I had the amazing opportunity of attending today’s listening party for Linkin Park’s upcoming album The Hunting Party.
Unlike my early arrivals for concerts and past listening events for the albums, I was cutting it pretty close arriving about fifteen minutes before noon, coming into the line as they were announcing bags and all electronic devices will be held, and we needed our IDs at hand.
Wristband fitted on and our names checked off, we were let in, following stairs up about two floors, the carpet black and the walls completely covered in graffiti-style art as we climbed. Stepping into The Attic, the room was spacious but intimate, leather couches along the sides and on a raised level, a stage and screen at the front. An amazing piece of work painted straight onto the wall by the entrance, one of the back walls covered in small venue posters. Open bar hidden behind the wall directly across that screen where my friends and I decided to sit.
Adam, Lorenzo, Lulu, Kavi and Trish taking care of final bag checks and having everyone sit, they gave us some time to greet friends and try to control our excitement, appetizers and drinks waited out to us.
After much anticipation, lights dimmed, and Adam welcomed us, leading into Mike’s appearance.
He talked about being in the car one day, flicking through every station, even diving into Spotify, Beats, Pandora and Sirius, and just not finding a damn thing to listen to. He knew he wanted something aggressive, but he just wasn’t finding it. Heading into the studio and listening to the demos they had best described as ‘alternative,’ he realized they were just like those on the radio he couldn’t settle on.
They were a mistake, just wasn’t the right time for them.
So he took a plead to the rest of the guys. He explained that, no matter how much he wanted to make that specific aggression he was looking for, it wouldn’t be complete if his bandmates didn’t feel the same; they did, so they took a complete turn-around.
Not wanting to spoil more, as I’ll try my best not to do as well, he left the room to let us truly focus on what we came to hear. Honestly, I don’t think any of us would have noticed him even sitting down on our laps with what came through those speakers.
The album opens distorted, almost- almost– takes you back to A Thousand Suns for a few fleeting seconds; but you’re violently taken back to right then and now. It is damn hard and fast, and for those who have used the lack of “Chester’s Scream” over the last albums as your excuse to bitch and moan over your loss of interest- first song in, you’re already left with no reason.
It’s followed by what I only scribbled on my napkin as “Mike’s hardest” only the second song in before hearing the rest, and for these two songs, I sat in shock, hand over what would have been my gaping mouth.
Maybe I’ve changed my mind now, maybe I haven’t- what hasn’t changed is the fact that this will challenge what you think as his most aggressive the split second you first realize that is indeed Mike fuckin’ Shinoda.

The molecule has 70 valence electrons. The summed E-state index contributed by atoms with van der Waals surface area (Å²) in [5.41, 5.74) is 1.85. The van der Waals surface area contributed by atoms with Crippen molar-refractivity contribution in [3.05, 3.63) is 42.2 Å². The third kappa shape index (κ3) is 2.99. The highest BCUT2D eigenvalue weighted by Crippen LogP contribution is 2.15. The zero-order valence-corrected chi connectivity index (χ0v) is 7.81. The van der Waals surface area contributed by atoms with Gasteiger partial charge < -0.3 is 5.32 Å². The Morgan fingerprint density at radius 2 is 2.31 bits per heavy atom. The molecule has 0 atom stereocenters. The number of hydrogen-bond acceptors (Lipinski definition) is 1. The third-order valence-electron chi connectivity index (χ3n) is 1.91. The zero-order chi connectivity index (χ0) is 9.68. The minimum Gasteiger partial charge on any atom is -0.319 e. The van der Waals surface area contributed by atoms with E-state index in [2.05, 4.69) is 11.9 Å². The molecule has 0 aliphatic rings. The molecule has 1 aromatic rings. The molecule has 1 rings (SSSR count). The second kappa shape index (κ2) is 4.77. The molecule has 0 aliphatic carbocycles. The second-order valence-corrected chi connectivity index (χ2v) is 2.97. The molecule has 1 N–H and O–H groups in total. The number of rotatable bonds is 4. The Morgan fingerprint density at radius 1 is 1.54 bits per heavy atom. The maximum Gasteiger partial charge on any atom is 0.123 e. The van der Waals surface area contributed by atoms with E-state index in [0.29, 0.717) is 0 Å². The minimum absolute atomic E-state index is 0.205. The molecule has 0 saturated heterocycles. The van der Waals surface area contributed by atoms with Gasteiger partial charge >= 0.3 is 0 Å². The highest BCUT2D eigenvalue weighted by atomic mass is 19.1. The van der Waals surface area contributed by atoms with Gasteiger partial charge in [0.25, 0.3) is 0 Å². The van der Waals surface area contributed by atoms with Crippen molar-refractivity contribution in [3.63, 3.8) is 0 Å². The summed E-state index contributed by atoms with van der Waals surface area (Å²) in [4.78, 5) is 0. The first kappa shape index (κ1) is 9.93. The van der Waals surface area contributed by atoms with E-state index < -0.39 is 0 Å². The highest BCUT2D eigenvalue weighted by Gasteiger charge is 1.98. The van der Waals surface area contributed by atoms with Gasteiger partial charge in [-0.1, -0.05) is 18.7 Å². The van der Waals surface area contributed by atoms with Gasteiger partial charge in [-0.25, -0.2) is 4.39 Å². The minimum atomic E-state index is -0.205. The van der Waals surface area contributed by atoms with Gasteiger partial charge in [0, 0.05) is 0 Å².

What hasn’t been a secret since the first single has come out was that I wasn’t impressed at all by the now familiar “Guilty All the Same.” I personally thought the beginning riffs were abrupt, didn’t carry me through, and Chester’s voice did not fit his surroundings. However, I can only suppose a full surround fuck-your-ears sound system is all I needed as my friend and I almost didn’t even recognize the single. The abruptness we despised was gone, transitional, and his voice sounded much stronger- can’t be sure since for some reason, the track was cut and suddenly we were on to the next.
A bridge (definitely not weak or unnecessary) lead into one of three songs that stood out in structure and style, dominated- according to my napkins- by Chester, Rob and Brad. The percussion between this and the next song had me confused for some moments whether it was ending or beginning a song, but it becomes pretty certain it’s leading, leading into another I strongly enjoyed from Mike’s element.
There is again a great transition into the next, coming into “Until It’s Gone,” which I personally loved immediately when it was first released unlike its predecessor GATS as fans quickly abbreviated it. Though technically the ‘slow song’ of the album, it’s definitely not easy to call it weak; even though the surrounding drums and guitar were toned down compared to others, Chester’s vocals come out stronger, so it does not easily stand out. I think it can hold its own in the album.
This is still said even with the song following after to pull a hushed “Oh shit!” from me, my scrawls on the napkin showing just “ROB” and “MIKE MIKE MIKE,” Chester brought in to finish it off. It was fuckin’ perfect.
Coming in after was one Brad called a favorite in the studio, my favorite element of this one being the harmonies; as much as I love both Chester and Mike’s separate voices, I will always fall hard time and time again when they lace them together, no matter how subtle. The rhythm is excellent and Chester’s voice truly shows its powerful range.